International Writers Magazine - Our Tenth Year: Literary
and Progress in East Africa
Ronald Elly Wanda
history of contemporary political ideas of Africa is a neglected
field in the continent and more so outside of it. As we commence
2009, and near the first decade of what the UN has ambitiously termed
"Africas century", it is important as Africans to
re-examine and discuss our plight in relation to our development.
as a concerned reader and writer places emphasis on none other than
the young African writer, for it is he or she that is likely to stimulate
and catalogue development and historical discourses as per se. This
is because, when it comes to Africa, where African thought has been
studied, expositions of metaphysical systems or discussions of critical
or theoretical thoughts belonging to individual Africans are quite rare.
As a political writer, there are many moments that I can recall where
I have encountered red-tape under the auspices of "editorial policy"
sanctioning me from expressing a certain truth as certain publishers
have feared exposing well-known dictators and other high-profile societal
wrong-doers in Eastern Africa, often citing their own safety concerns.
Concerns which are well-founded.
In East African society today, it is still common place for independent
journalists and writers to receive death threats; face intimidation
and harassment; face arbitrary arrest and detention; be severely beaten
up and or tortured; while media houses risk being raided by state security
agents and their publications and media equipments seized and destroyed
depending on what they publish. More recently, the Monitor and East
African Standard of Kampala and Nairobi respectively have suffered this
fate. On the other hand, public media in the continent still remains
a monopolised government propaganda machinery; New Vision of Uganda,
Kenya Times of Kenya, NewTimes of Rwanda are one such examples of tawdry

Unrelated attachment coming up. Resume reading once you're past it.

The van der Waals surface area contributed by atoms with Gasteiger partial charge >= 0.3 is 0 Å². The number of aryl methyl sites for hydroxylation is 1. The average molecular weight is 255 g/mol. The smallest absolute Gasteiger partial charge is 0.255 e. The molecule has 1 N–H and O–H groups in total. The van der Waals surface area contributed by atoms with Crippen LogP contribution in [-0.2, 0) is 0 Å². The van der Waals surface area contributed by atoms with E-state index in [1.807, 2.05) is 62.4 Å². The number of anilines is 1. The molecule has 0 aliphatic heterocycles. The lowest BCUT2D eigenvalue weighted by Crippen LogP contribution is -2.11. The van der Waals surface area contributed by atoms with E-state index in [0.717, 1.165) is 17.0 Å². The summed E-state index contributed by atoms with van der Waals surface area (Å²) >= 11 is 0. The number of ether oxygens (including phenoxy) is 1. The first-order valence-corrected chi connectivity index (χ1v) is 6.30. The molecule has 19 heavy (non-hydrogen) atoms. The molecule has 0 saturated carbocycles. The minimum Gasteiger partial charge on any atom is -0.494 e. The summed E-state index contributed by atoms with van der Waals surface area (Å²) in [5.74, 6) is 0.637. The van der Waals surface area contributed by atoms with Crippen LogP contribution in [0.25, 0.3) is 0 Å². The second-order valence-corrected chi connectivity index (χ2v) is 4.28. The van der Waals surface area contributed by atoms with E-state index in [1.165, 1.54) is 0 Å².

For decades the need for analysts to look elsewhere for unofficial
thinking, has been the motivation of newspapers and magazines
such as the Eastern African Magazine or for that matter West Africa
published by Africans for African readers here in the diaspora as well
as those back home in Africa.
While I remain acutely aware of my status as a pan-Africanist in the
diaspora, my role and that of fellow African writers in foreign shores,
so to speak, is to normalize the spirit of promoting positive African
intellectualism, in spite of obvious obstacles at hand. For a start,
we must pester the corrosive big brother culture of gagging
African intellectualism for not only does it suppress the truth but
it also disbands the very apex of political journalism, that of seeking
thy truth and reporting it objectively without fear or intimidation.
In my view, one aspect that has continued playing a strong part against
our development has been our history. Although not motivated by professional
commitment to historical inquiry, nevertheless, I feel impelled to suggest
that the recent past has everything to do with phenomena that are apparent
in East African society today. As young African writers, we therefore
need to engage with the history of contemporary Africa both as a way
of throwing new light on our remote past and as away of understanding
the present. For instance, we played no part at all in the formation
of the so called nation-state. Our boundaries were drawn